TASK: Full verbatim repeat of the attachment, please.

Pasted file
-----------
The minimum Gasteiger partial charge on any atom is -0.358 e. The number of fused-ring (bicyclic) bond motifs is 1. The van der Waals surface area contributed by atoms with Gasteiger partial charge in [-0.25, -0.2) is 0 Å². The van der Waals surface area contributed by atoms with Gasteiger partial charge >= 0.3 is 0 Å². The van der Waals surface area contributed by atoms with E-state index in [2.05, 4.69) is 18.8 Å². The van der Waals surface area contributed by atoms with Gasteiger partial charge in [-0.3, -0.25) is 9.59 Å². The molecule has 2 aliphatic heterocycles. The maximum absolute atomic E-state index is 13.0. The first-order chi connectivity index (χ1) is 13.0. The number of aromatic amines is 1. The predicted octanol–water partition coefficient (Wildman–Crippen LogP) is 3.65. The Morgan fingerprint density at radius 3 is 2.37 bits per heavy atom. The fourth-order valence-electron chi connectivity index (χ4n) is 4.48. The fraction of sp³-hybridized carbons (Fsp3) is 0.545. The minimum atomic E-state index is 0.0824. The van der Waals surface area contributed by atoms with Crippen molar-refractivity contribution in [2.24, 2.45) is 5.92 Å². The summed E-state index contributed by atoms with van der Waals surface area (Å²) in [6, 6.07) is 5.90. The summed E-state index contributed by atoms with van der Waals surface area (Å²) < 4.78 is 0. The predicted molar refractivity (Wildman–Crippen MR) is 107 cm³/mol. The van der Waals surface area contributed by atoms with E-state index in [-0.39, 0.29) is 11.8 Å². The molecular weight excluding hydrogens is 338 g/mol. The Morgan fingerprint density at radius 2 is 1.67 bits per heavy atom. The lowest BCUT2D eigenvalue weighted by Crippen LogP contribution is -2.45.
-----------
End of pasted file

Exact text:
The minimum Gasteiger partial charge on any atom is -0.358 e. The number of fused-ring (bicyclic) bond motifs is 1. The van der Waals surface area contributed by atoms with Gasteiger partial charge in [-0.25, -0.2) is 0 Å². The van der Waals surface area contributed by atoms with Gasteiger partial charge >= 0.3 is 0 Å². The van der Waals surface area contributed by atoms with E-state index in [2.05, 4.69) is 18.8 Å². The van der Waals surface area contributed by atoms with Gasteiger partial charge in [-0.3, -0.25) is 9.59 Å². The molecule has 2 aliphatic heterocycles. The maximum absolute atomic E-state index is 13.0. The first-order chi connectivity index (χ1) is 13.0. The number of aromatic amines is 1. The predicted octanol–water partition coefficient (Wildman–Crippen LogP) is 3.65. The Morgan fingerprint density at radius 3 is 2.37 bits per heavy atom. The fourth-order valence-electron chi connectivity index (χ4n) is 4.48. The fraction of sp³-hybridized carbons (Fsp3) is 0.545. The minimum atomic E-state index is 0.0824. The van der Waals surface area contributed by atoms with Crippen molar-refractivity contribution in [2.24, 2.45) is 5.92 Å². The summed E-state index contributed by atoms with van der Waals surface area (Å²) in [6, 6.07) is 5.90. The summed E-state index contributed by atoms with van der Waals surface area (Å²) < 4.78 is 0. The predicted molar refractivity (Wildman–Crippen MR) is 107 cm³/mol. The van der Waals surface area contributed by atoms with E-state index in [-0.39, 0.29) is 11.8 Å². The molecular weight excluding hydrogens is 338 g/mol. The Morgan fingerprint density at radius 2 is 1.67 bits per heavy atom. The lowest BCUT2D eigenvalue weighted by Crippen LogP contribution is -2.45.